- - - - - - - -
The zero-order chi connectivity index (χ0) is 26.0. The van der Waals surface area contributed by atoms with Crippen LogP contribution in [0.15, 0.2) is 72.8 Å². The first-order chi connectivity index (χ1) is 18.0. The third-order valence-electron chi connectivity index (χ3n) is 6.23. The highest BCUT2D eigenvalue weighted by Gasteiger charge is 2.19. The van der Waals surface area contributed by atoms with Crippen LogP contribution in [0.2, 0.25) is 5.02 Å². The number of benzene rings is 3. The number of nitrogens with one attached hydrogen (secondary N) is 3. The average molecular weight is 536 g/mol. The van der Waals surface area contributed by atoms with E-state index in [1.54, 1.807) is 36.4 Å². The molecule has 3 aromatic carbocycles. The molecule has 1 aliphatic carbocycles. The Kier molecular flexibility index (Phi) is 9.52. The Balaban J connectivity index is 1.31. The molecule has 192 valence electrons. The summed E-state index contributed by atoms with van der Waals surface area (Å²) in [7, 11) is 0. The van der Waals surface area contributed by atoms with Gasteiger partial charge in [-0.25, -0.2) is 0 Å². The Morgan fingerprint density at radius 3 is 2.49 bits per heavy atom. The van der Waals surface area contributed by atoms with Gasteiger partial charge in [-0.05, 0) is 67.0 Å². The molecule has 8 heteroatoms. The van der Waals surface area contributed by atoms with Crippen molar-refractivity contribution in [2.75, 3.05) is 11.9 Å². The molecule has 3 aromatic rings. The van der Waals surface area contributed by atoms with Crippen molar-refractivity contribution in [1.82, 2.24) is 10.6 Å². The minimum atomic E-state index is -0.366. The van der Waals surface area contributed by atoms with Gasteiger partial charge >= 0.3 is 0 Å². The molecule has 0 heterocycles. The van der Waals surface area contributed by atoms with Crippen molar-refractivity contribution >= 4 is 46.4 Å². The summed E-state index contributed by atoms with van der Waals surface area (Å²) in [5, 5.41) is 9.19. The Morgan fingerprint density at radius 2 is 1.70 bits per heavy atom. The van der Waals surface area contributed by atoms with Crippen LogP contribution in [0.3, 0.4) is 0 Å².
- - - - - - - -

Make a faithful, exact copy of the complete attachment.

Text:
The zero-order chi connectivity index (χ0) is 26.0. The van der Waals surface area contributed by atoms with Crippen LogP contribution in [0.15, 0.2) is 72.8 Å². The first-order chi connectivity index (χ1) is 18.0. The third-order valence-electron chi connectivity index (χ3n) is 6.23. The highest BCUT2D eigenvalue weighted by Gasteiger charge is 2.19. The van der Waals surface area contributed by atoms with Crippen LogP contribution in [0.2, 0.25) is 5.02 Å². The number of benzene rings is 3. The number of nitrogens with one attached hydrogen (secondary N) is 3. The average molecular weight is 536 g/mol. The van der Waals surface area contributed by atoms with E-state index in [1.54, 1.807) is 36.4 Å². The molecule has 3 aromatic carbocycles. The molecule has 1 aliphatic carbocycles. The Kier molecular flexibility index (Phi) is 9.52. The Balaban J connectivity index is 1.31. The molecule has 192 valence electrons. The summed E-state index contributed by atoms with van der Waals surface area (Å²) in [7, 11) is 0. The van der Waals surface area contributed by atoms with Gasteiger partial charge in [-0.25, -0.2) is 0 Å². The Morgan fingerprint density at radius 3 is 2.49 bits per heavy atom. The van der Waals surface area contributed by atoms with Gasteiger partial charge in [-0.05, 0) is 67.0 Å². The molecule has 8 heteroatoms. The van der Waals surface area contributed by atoms with Crippen molar-refractivity contribution in [2.75, 3.05) is 11.9 Å². The molecule has 3 aromatic rings. The van der Waals surface area contributed by atoms with Crippen molar-refractivity contribution in [1.82, 2.24) is 10.6 Å². The minimum atomic E-state index is -0.366. The van der Waals surface area contributed by atoms with Gasteiger partial charge >= 0.3 is 0 Å². The molecule has 0 heterocycles. The van der Waals surface area contributed by atoms with Crippen molar-refractivity contribution >= 4 is 46.4 Å². The summed E-state index contributed by atoms with van der Waals surface area (Å²) in [5, 5.41) is 9.19. The Morgan fingerprint density at radius 2 is 1.70 bits per heavy atom. The van der Waals surface area contributed by atoms with Crippen LogP contribution in [0.3, 0.4) is 0 Å².